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Drugs industry plans court action to challenge NHS medicine price limits

The Association of the British Pharmaceutical Industry said one-in-five new medicines will be impacted. ​

The drugs industry is planning to take court action over new limits on the price the NHS will pay for medicines.

The Association of the British Pharmaceutical Industry (ABPI) said it has applied for a judicial review after a Government shake-up over how much NHS England would be prepared to shell out.

In April, patients were told they could face delays accessing drugs if they cost £20 million or more in any of the first three years of their rollout across the NHS.

Even when a drug has been approved by the National Institute for Clinical Excellence (Nice) – which already has strict rules on affordability – bosses at NHS England can now slow down its delivery to patients for three years or more.

At present, the NHS has 90 days to make Nice-approved drugs available.

NHS England said the scheme meant it had more time to negotiate with drug firms to lower the cost of the treatments.

But health charities have objected strongly to the move and said NHS England will also restrict access to certain groups of patients.

In a statement, the ABPI said “reluctant” legal action against Nice was necessary because of the introduction of the £20 million limit – even when medicines have already been assessed as cost-effective. The body said one-in-five new medicines will be impacted. ​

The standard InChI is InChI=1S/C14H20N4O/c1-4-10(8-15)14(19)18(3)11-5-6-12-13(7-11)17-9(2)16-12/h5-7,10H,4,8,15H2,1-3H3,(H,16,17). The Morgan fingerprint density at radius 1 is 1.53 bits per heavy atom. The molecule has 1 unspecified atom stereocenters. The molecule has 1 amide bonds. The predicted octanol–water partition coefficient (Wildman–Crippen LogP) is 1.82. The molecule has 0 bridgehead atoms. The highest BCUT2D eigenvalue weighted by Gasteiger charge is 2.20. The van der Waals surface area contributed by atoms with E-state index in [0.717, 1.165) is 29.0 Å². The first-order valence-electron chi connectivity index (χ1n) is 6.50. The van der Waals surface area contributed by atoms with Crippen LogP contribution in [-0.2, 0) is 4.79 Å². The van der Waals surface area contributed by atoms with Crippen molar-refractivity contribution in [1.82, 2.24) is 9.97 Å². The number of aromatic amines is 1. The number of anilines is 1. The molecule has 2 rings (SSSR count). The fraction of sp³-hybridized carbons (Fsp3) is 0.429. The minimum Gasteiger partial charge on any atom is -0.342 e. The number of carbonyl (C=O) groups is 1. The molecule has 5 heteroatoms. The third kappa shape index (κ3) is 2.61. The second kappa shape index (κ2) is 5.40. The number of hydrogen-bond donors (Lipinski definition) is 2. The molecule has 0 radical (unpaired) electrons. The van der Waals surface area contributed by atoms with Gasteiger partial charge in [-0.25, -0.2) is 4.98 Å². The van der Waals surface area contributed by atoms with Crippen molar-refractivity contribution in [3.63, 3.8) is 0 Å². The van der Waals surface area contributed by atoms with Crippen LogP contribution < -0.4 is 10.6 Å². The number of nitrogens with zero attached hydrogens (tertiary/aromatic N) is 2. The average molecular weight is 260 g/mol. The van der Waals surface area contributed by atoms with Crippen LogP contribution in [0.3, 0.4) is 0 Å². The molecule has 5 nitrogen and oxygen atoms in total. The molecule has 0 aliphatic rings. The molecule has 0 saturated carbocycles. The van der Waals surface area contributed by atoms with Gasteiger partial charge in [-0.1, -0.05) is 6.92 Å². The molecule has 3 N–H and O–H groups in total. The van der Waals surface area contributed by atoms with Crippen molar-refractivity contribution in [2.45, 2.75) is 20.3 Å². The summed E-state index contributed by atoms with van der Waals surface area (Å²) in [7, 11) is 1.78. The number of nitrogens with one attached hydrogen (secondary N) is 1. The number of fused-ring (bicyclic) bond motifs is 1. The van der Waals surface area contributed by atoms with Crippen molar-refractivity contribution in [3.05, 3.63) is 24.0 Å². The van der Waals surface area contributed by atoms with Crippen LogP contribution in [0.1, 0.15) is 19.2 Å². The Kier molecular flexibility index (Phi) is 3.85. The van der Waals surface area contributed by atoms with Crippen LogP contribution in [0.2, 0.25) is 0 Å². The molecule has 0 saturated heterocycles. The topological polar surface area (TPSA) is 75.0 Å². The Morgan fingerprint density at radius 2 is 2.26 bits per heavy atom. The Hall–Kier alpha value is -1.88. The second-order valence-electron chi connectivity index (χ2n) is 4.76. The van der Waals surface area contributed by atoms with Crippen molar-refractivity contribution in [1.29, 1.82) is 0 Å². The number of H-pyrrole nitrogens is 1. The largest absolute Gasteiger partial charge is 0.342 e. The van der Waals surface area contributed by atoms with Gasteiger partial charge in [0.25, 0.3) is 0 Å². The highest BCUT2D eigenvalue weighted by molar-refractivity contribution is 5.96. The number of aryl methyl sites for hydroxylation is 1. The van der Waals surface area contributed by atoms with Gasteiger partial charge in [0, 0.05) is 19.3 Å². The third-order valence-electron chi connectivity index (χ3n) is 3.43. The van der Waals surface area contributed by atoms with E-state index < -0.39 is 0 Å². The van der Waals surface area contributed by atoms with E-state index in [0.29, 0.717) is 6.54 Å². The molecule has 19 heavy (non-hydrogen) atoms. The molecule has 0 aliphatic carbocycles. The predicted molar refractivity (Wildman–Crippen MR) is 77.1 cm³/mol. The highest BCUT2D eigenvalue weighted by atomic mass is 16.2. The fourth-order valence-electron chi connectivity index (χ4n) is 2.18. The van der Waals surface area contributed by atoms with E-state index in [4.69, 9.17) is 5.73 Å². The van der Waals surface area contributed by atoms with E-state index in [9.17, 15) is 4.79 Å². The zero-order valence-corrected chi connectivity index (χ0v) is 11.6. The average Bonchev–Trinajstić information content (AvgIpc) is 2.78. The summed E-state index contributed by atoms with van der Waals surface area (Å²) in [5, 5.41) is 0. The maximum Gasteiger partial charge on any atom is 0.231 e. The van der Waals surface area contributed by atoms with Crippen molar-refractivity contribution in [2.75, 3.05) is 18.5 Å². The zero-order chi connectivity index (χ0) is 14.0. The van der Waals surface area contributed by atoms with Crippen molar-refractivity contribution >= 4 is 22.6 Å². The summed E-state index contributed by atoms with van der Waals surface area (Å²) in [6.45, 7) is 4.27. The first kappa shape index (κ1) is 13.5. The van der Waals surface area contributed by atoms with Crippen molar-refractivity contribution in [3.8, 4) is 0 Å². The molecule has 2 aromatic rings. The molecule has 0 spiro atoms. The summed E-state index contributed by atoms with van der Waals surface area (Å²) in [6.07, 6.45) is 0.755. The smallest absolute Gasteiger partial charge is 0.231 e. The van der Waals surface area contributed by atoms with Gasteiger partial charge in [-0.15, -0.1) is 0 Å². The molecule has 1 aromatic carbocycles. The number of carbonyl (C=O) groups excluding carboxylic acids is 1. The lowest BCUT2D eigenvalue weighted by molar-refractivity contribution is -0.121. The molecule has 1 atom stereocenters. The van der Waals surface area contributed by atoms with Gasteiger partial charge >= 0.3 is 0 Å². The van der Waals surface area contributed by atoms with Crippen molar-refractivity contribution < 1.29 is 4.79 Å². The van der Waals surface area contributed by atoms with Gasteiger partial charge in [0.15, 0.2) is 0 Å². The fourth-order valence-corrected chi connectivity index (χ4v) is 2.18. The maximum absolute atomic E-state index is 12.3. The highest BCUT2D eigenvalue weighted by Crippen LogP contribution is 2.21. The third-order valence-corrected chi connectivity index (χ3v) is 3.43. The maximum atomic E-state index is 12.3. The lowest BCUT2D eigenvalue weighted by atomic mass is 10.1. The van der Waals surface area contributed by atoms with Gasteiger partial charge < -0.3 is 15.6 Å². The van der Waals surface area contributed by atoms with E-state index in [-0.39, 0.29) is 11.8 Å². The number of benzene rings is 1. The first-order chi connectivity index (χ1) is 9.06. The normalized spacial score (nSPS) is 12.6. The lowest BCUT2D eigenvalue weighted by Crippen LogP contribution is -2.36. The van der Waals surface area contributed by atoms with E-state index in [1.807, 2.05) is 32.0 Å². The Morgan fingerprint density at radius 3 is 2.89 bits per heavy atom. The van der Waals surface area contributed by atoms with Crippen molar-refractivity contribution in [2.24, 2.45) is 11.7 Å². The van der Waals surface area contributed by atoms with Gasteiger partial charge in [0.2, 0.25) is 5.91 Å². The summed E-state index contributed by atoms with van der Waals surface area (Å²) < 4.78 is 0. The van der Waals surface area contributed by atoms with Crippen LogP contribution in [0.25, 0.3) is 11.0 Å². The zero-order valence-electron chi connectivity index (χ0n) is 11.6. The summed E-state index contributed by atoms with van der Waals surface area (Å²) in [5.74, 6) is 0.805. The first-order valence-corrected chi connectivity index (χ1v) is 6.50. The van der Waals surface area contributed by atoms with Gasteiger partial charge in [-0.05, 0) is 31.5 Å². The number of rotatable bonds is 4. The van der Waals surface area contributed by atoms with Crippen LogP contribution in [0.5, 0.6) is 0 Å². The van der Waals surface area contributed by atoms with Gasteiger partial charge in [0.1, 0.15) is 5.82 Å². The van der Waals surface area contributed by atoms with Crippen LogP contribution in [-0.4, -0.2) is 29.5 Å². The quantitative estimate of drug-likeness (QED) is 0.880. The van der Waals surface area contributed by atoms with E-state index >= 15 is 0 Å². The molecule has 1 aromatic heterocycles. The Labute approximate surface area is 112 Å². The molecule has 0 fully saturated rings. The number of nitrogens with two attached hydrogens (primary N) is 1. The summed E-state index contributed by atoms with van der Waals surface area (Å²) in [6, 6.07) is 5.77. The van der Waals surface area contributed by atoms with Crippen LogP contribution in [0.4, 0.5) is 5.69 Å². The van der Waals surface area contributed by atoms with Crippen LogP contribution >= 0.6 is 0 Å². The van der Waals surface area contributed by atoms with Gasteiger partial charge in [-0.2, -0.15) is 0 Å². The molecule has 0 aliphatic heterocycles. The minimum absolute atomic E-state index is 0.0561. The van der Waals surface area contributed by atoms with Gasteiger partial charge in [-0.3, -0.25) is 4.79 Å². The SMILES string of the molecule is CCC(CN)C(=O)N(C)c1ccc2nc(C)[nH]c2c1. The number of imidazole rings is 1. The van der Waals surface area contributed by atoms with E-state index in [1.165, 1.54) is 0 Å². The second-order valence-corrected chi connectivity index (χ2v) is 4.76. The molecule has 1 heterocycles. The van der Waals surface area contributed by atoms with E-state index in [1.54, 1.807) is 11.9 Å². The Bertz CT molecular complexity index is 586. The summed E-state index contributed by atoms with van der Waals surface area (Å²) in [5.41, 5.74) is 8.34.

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The ABPI said one-in-five new medicines will be impacted (PA) ​

The ABPI is also seeking to reverse changes to the assessment of medicines for very rare diseases, which it believes to be “inappropriate and unworkable”.

Mike Thompson, ABPI chief executive, said: “These new arrangements will delay access to cost-effective medicines and deny treatments to patients suffering from rare diseases.

“After many months of raising concerns with Nice, NHS England and the Department of Health and offering to work constructively on alternative proposals, we have applied to formally challenge these proposals in court.

“​We believe this to be the right course of action due to the potential damage these changes will cause to NHS care and on our ability to research, develop and use new medicines here in the UK.

“We hope that the Government will reverse the changes and work with us to find a solution that works for everyone.”

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